There is a defiant aspect to Souto de Moura’s public persona, impatient with the categories assigned to him, which he perceives as super-imposed on a more complex reality. He agrees that contemporary Portuguese architecture is obtaining the approval both of critics and the public, but he questions the relevance of the term Porto School: “I don’t know what the Porto School is. The Porto School is not an axiology, it is rather an environment, but I am not attached to this delimitation. Besides, I wonder why today we don’t talk of a Lisbon School, since there are also many high-level designers in Lisbon who share a similar approach to architecture. In any case, if Portuguese architecture appeals to both critics and the public, it is because it has worked from the beginning with few means, it has been and still is an architecture of ‘domestic economy’, so to speak. It is a conceptually small-scale architecture, like Portugal itself. That is why it is immediately comprehensible to many audiences, even students and people who come from very different fields. A fundamental idea to describe Portuguese architecture is that of “adaptation” – in the sense intended by Georg Lukács, which is the same meaning used by Giorgio Grassi – that is, the capacity to always assume a dialectical position, and to define one’s own identity based on the contexts encountered. This is another element that contributes to its comprehensibility”.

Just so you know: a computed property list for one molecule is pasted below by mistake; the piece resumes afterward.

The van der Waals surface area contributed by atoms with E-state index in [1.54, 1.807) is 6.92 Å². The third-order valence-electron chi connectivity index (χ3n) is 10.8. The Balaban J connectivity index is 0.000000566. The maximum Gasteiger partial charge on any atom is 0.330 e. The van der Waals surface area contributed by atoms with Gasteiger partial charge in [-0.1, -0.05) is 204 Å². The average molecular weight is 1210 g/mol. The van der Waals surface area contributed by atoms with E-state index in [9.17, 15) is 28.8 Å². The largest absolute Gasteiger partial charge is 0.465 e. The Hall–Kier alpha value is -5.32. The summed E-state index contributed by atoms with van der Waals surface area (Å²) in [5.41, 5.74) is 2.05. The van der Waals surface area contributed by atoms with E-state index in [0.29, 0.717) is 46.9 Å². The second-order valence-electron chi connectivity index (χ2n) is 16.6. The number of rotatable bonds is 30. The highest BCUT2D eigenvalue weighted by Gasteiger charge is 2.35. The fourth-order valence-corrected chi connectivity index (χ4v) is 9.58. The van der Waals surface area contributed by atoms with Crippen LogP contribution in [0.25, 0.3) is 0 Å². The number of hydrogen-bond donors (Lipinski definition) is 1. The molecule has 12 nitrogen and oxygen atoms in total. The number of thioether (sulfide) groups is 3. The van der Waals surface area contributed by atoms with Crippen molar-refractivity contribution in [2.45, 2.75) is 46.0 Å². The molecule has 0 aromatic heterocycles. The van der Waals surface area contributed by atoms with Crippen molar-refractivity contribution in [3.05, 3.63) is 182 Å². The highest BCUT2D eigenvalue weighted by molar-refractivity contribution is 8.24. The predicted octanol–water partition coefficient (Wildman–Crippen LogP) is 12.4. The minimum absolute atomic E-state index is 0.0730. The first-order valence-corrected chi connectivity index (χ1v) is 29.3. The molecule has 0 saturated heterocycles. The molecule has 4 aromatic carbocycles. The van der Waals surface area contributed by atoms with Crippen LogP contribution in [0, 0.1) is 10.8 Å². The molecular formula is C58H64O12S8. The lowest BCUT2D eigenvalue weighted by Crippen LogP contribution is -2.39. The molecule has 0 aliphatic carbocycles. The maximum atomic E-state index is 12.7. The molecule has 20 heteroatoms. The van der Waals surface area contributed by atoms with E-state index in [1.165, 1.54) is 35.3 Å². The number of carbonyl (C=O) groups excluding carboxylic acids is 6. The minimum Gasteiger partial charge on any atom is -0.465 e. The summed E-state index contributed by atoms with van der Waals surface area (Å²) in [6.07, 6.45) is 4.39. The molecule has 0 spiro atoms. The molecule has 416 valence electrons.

These reflections apply to the works of Souto de Moura as well as those of Siza. The most ambitious project they have worked on is the Porto metro. Between 1997 and 2005 they worked together on the approximately 70 km of the network and its main stations. “An architect alone cannot design 70 km and, in fact, my role was that of a coordinator, of a ‘master’ who set the rules for all the others, who developed the individual projects for each part. I set up a sort of Neufert [the most famous and widely used design manual in the western world, ed.] for the metro, establishing a set of elements, like a deck of cards from which everyone could draw”.

Eduardo Souto de Moura, Municipal stadium, Braga, 2003. Photo © Luís Ferreira Alves
Eduardo Souto de Moura, Municipal stadium, Braga, 2003. Photo © Luís Ferreira Alves

“It was also a matter of budget” he continues “We couldn’t afford to have 70 different handrails on 70 km of metro, so we decided in advance the detail of the handrail to be used on the whole line. I also conducted the dialogue with the city and all its municipalities: I convinced them that the metro was an opportunity and that we needed to invest in it and the spaces it crosses. I also proposed and obtained that all the substructures and installations should be removed from the tracks, with two positive effects: on the operation of the line, which is not interrupted by ordinary and extraordinary maintenance work on other infrastructures, and on the city’s public spaces. The need for this practical operation, linked to the “functioning” of the city, has also encouraged the completely extensive and pervasive redesign of Porto’s streets and squares”.

Souto de Moura’s account of this experience is both lucid and poetic, and testifies to his surprising ability to combine pragmatism and vision, management of complex processes and construction of shared imaginaries around the design project.

Opening image: Eduardo Souto de Moura. Photo © Juan Rodriguez